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The nation's original 'environmental' statute

Read the law, then decide for yourself: 
Is G.E. lying when it says it 'legally' discharged PCB's into the Hudson River from 1946 until 1974?
The following 101-year-old federal law, 'Rivers and Harbors Appropriation Act of 1899', is the nation's original 'environmental' statute. A lot of people refer to it, but few actually know what it says. 

When this Act is passed by Congress and signed into law by President William McKinley, what is then the Edison General Electric Company, formed in 1889, is already ten years old. 

There were some earlier incarnations of this Act, but this is the version which is the law of the land in 1946 when General Electric Company begins discharging PCB's into the Hudson River. 

The 1899 Act is still on the books today and is the precursor for the Clean Water Act of 1972.

Two sections: Section 10, the part of the 1899 law which deals with modifying the 'condition.....of any navigable water'; and Section 13, the part of the law which deals with 'deposit of refuse in navigable waters', are displayed here. 


'Rivers and Harbors
Appropriation Act of 1899' --
Section 10

United States Code TITLE 33, Chapter 9, Section 403
(33 U.S.C. 403; 30 Stat. 1151)

33 U.S.C. 403.  Obstruction of navigable waters generally; wharves; piers, etc.; excavations and filling in 
That the creation of any obstruction not affirmatively authorized by Congress, to the navigable capacity of any of the waters of the United States is hereby prohibited; and it shall not be lawful to build or commence the building of any wharf, pier, dolphin, boom, weir, breakwater, bulkhead, jetty, or other structures in any port, roadstead, haven, harbor, canal, navigable river, or other water of the United States, outside established harbor lines, or where no harbor lines have been established, except on plans recommended by the Chief of Engineers and authorized by the Secretary of War; 

and it shall not be lawful to excavate or fill, or in any manner to alter or modify the course, location, condition, or capacity of, any port, roadstead, haven, harbor, canal, lake, harbor of refuge, or inclosure within the limits of any breakwater, or of the channel of any navigable water of the United States, unless the work has been recommended by the Chief of Engineers and authorized by the Secretary of War prior to beginning the same.


About Section 10 of the Rivers and Harbors Appropriation Act of 1899
Under Section 10 of this Act, Rivers and Harbors Appropriation Act of 1899 (33 U.S.C. 403; Chapter 425, March 3, 1899; 30 Stat. 1151), the building of any wharfs, piers, jetties, and other structures is prohibited without Congressional approval, and excavation or fill within navigable waters requires the approval of the Chief of Engineers. Under Section 10, federal agency concerns include contaminated sediments associated with dredge or fill projects in navigable waters.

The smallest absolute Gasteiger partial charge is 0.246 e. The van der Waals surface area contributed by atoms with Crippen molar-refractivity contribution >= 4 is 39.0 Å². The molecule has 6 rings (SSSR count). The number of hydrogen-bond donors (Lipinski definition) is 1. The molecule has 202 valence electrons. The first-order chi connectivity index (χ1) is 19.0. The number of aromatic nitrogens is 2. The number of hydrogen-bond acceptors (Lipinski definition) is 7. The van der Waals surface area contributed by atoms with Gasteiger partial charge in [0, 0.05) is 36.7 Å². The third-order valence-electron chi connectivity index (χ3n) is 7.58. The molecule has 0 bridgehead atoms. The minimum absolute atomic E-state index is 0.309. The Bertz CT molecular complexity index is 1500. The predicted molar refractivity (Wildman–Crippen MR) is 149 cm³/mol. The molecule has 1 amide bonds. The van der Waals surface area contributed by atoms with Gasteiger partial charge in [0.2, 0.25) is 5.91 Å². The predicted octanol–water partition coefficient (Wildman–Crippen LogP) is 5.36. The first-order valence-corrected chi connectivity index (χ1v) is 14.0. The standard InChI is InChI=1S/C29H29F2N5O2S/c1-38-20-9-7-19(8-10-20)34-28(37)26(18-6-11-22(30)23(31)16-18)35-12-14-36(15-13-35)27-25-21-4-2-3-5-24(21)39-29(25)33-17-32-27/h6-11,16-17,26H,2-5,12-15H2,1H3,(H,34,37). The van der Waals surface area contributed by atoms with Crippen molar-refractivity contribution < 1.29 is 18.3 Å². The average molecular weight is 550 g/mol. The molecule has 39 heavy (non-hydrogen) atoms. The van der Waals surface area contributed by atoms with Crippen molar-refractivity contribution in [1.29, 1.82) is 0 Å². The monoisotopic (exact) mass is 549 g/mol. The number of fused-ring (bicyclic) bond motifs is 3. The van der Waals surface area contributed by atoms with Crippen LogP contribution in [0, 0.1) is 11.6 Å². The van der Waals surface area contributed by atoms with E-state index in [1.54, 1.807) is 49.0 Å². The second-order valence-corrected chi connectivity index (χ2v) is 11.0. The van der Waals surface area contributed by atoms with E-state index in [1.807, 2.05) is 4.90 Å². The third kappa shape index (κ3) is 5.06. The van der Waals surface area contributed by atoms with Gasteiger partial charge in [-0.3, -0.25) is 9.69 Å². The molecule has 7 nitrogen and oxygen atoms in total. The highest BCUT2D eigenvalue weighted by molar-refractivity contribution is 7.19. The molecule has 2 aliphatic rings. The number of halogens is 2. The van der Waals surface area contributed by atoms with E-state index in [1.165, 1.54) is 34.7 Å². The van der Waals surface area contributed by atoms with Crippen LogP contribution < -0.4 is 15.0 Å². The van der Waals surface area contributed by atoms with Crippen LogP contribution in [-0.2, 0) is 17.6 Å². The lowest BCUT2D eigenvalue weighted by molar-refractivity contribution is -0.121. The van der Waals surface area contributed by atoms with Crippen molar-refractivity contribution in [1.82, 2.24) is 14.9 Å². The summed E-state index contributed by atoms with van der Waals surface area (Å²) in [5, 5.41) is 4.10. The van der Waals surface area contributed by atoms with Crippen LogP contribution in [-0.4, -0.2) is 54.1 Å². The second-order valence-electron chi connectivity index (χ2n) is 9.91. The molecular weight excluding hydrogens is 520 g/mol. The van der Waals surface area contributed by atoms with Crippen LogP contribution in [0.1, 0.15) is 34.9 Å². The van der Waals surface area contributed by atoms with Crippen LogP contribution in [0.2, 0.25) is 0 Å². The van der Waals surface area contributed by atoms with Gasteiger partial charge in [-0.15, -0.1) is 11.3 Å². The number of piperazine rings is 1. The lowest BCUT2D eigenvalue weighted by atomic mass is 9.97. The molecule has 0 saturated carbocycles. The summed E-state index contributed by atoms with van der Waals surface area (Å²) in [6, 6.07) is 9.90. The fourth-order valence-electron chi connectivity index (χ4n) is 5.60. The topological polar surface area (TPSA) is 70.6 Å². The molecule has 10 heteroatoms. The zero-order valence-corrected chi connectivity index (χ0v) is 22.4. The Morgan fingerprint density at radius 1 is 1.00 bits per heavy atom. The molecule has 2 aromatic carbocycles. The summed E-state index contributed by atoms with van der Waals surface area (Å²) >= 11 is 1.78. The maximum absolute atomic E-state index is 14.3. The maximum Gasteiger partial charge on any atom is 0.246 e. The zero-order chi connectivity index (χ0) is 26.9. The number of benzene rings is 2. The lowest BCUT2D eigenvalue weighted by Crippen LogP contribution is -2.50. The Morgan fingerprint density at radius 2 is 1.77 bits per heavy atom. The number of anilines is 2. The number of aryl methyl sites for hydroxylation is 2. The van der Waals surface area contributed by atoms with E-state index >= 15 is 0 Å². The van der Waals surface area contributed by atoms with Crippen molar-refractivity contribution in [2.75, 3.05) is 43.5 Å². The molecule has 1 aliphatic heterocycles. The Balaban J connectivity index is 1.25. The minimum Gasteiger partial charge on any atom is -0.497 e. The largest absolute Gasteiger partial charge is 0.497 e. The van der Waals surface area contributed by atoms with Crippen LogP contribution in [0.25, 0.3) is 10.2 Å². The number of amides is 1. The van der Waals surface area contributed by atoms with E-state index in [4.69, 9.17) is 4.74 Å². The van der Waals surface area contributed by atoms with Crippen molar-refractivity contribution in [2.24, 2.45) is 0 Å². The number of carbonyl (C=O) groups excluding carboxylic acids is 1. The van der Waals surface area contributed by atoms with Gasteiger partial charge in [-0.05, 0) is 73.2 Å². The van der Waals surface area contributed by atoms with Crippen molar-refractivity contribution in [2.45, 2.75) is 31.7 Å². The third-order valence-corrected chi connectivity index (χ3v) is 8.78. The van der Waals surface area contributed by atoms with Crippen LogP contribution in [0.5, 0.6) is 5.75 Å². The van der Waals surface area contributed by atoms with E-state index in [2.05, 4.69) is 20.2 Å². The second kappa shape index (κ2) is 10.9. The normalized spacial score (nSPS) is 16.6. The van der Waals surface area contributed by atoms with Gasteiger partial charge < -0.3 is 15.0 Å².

Section 13

United States Code TITLE 33, Chapter 9, Section 407
(33 U.S.C. 407; 30 Stat. 1152)

33 U.S.C. 407.  Deposit of refuse in navigable waters generally
It shall not be lawful to throw, discharge, or deposit, or cause, suffer, or procure to be thrown,
discharged, or deposited either from or out of any ship, barge, or other floating craft of any kind, or from the shore, wharf, manufacturing establishment, or mill of any kind, any refuse matter of any kind or description whatever other than that flowing from streets and sewers and passing therefrom in a liquid state, into any navigable water of the United States, or into any tributary of any navigable water from which the same shall float or be washed into such navigable water;

and it shall not be lawful to deposit, or cause, suffer, or procure to be deposited material of any kind in any place on the bank of any navigable water, or on the bank of any tributary of any navigable water, where the same shall be liable to be washed into such navigable water, either by ordinary or high tides, or by storms or floods, or otherwise, whereby navigation shall or may be impeded or obstructed: 

Provided, That nothing herein contained shall extend to, apply to, or prohibit the operations in connection with the improvement of navigable waters or construction of public works, considered necessary and proper by the United States officers supervising such improvement or public work: 

And provided further, That the Secretary of the Army, whenever in the judgment of the Chief of Engineers anchorage and navigation will not be injured thereby, may permit the deposit of any material above mentioned in navigable waters, within limits to be defined and under conditions to be prescribed by him, provided application is made to him prior to depositing such material; and whenever any permit is so granted the conditions thereof shall be strictly complied with, and any violation thereof shall be unlawful. 


About Section 13 of the Rivers and Harbors Appropriation Act of 1899
Authority of the Corps of Engineers to issue permits for the discharge of refuse matter into or affecting navigable waters under Section 13 of the 1899 Act (33 U.S.C. 407; 30 Stat. 1152) was modified by title IV of P.L. 92-500, October 18, 1972, the Federal Water Pollution Control Act Amendments of 1972 (33 U.S.C. 1341-1345; 86 Stat. 877), as amended, which established the National Pollutant Discharge Elimination System Permits. 

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